from The Century Dictionary and Cyclopedia

  • n. The limit of frost or freezing cold (modeled after snow-line).


Sorry, no etymologies found.


  • The outermost, a body about 10,000 miles in diameter and rich in both water vapor and carbon dioxide, exhibits a frost-line after midnight almost as far down as the equatorial belt, and it is permanently glaciated in both its northern and its southern sixths; but the tem -

    And all the Stars a Stage

  • It was what Farmer Green would have called "below frost-line."

    The Tale of Sandy Chipmunk

  • Coffee is found growing in all altitudes, from sea-level up to the frost-line, which is about 6,000 feet in the tropics.

    All About Coffee

  • It is below the frost-line, also below the water-line.

    The University of Hard Knocks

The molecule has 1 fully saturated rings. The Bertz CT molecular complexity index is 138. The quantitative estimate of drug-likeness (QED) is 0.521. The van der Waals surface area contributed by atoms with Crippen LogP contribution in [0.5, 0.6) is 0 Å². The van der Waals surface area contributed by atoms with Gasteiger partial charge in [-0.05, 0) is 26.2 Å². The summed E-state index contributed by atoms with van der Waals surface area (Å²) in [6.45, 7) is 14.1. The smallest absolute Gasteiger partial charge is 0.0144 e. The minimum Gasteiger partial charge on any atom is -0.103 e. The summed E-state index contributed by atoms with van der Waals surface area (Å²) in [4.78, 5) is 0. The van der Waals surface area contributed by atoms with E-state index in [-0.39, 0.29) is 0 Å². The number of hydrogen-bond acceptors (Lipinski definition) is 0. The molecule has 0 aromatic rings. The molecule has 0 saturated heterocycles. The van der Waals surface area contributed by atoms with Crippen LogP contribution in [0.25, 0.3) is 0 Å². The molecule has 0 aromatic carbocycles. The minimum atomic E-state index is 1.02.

• If your house is not a "mudsill" you may rest your sill logs upon posts or stone piles; in either case, in the Northern States, they should extend three feet below the ground, so as to be below frost-line and prevent the upheaval of the spring thaw from throwing your house "out of plumb."

    Shelters, Shacks and Shanties

  • You may use a foundation of stones or a series of stone piles, but if you use stones and expect your house to remain plumb where the winters are severe you must dig holes for them at least three feet deep in order to go below the frost-line.

    Shelters, Shacks and Shanties

  • The snow-crowned peaks looked like vast banks of clouds in the sky, while the craggy portions below the frost-line were mellowed by the distance and softly tinted in the clear, crystalline atmosphere.

    Two Boys in Wyoming A Tale of Adventure (Northwest Series, No. 3)

  • November or December, they may be put into a little box with some of the moist soil of the garden, and buried in the ground below the usual frost-line -- say a foot or eighteen inches in our latitude.

    The Home Acre


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